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Published: 1 July 2011

Housing loans grew in 2010

Last year, household-dwelling units’ outstanding debts amounted to EUR 100 billion, of which EUR 72 billion were housing loans. Housing loans have grown by most, or by 120 per cent. Last year, too, housing loans grew by most and, among them, especially loans taken out for first homes. Housing loans grew by altogether 6.3 per cent and loans for first homes by 11.5 per cent. Household dwelling units' debts have doubled in real terms since 2002. From 2002 to 2010, the share of housing loans of all outstanding debts has gone up from 65 to 72 per cent.

Household-dwelling units ‘debts by type of debt 2002-2010, at 2010 prices

Household-dwelling units ‘debts by type of debt 2002-2010, at 2010 prices

Household-dwelling units' other debts, such as loans for cars, free-time residences or general consumption, amounted to EUR 20.6 billion, accounting for one-fifth of all debts. They grew by0.5 per cent from the previous year. Loans taken out for business purposes grew by 4.6 per cent and study loans by 2.7 per cent. Household-dwelling units' business debts totalled EUR 5.7 billion and their study loans EUR 1.5 billion.

Nearly 60 per cent of household-dwelling units had debts and one in three of them had a housing loan. Indebtedness was most frequent among the household-dwelling units where the reference person was aged between 25 and 44, of which four in five had debts. Approximately one-half of the household-dwelling units in the 25-34 age group and 60 per cent of those in 35-44 age group had housing debt. Households-dwelling units in the 35 to 44 age group had the largest debts: EUR 98,970 per indebted household-dwelling unit. However, slightly younger household-dwelling units in the 35 to 44 age group had the largest housing loans, amounting to EUR 114,550 per household-dwelling unit with housing debt..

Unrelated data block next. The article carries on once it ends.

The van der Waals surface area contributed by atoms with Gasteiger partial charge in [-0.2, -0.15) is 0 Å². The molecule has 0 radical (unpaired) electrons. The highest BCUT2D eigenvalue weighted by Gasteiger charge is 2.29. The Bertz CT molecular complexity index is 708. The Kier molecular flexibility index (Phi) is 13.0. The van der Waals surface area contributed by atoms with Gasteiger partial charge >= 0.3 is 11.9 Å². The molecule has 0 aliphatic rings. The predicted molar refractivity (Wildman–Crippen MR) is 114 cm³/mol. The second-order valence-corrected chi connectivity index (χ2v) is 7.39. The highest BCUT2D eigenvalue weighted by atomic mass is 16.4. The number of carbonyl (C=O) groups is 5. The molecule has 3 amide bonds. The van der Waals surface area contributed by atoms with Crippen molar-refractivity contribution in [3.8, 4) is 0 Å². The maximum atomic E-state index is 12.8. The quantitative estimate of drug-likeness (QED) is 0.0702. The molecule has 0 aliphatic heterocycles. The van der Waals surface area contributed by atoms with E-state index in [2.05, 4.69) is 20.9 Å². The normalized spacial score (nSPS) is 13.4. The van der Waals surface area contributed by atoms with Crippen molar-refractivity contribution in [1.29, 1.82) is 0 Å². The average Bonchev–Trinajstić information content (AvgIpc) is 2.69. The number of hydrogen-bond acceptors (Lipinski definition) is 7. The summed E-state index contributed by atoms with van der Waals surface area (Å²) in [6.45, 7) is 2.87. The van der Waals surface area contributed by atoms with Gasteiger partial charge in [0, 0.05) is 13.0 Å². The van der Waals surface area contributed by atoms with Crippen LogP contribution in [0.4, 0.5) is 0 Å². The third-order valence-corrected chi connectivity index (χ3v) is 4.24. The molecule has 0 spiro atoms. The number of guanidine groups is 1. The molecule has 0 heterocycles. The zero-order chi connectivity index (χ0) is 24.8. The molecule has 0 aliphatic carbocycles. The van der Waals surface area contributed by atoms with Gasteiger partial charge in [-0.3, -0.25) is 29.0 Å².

Household-dwelling units in Itä-Uusimaa and Åland had the largest debt per indebted household-dwelling unit, amounting to nearly EUR 86,000. However, household-dwelling units in Uusimaa had the largest housing debts of EUR 109,580 per household-dwelling unit with housing debt. Debts grew by most from the previous year in North Karelia and Uusimaa.

During a decade, household-dwelling units' debts have gone up by clearly more than their income. Between 2002 and 2009, their debts grew by 88 per cent in real terms and their disposable income by 22 per cent. The rate of indebtedness of household-dwelling units, that is, the share of their debts of their disposable income, was 70 per cent in 2002 and 109 per cent in 2009. Household-dwelling units with debts equalling at least their annual income numbered 483,200 in 2002 and 693,200 in 2009.

Household-dwelling units where the reference person was aged 25 to 34 were the most indebted. In 2009, their rate of indebtedness was 193 per cent. With the exception of the household-dwelling units of under 25-year-olds, the rate of indebtedness went up from the previous year in all age groups.

Household-dwelling units' interest expenses totalled EUR 2.3 billion in 2010. They decreased by 30 per cent from the previous year. Interests on housing loans fell by 33 per cent in 2010.

Source: Indebtedness 2010. Statistics Finland

Inquiries: Timo Matala (09) 1734 3422,

Director in charge: Riitta Harala


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Updated 1.7.2011

Referencing instructions:

Official Statistics of Finland (OSF): Indebtedness [e-publication].
ISSN=2489-3285. 2010. Helsinki: Statistics Finland [referred: 2.3.2024].
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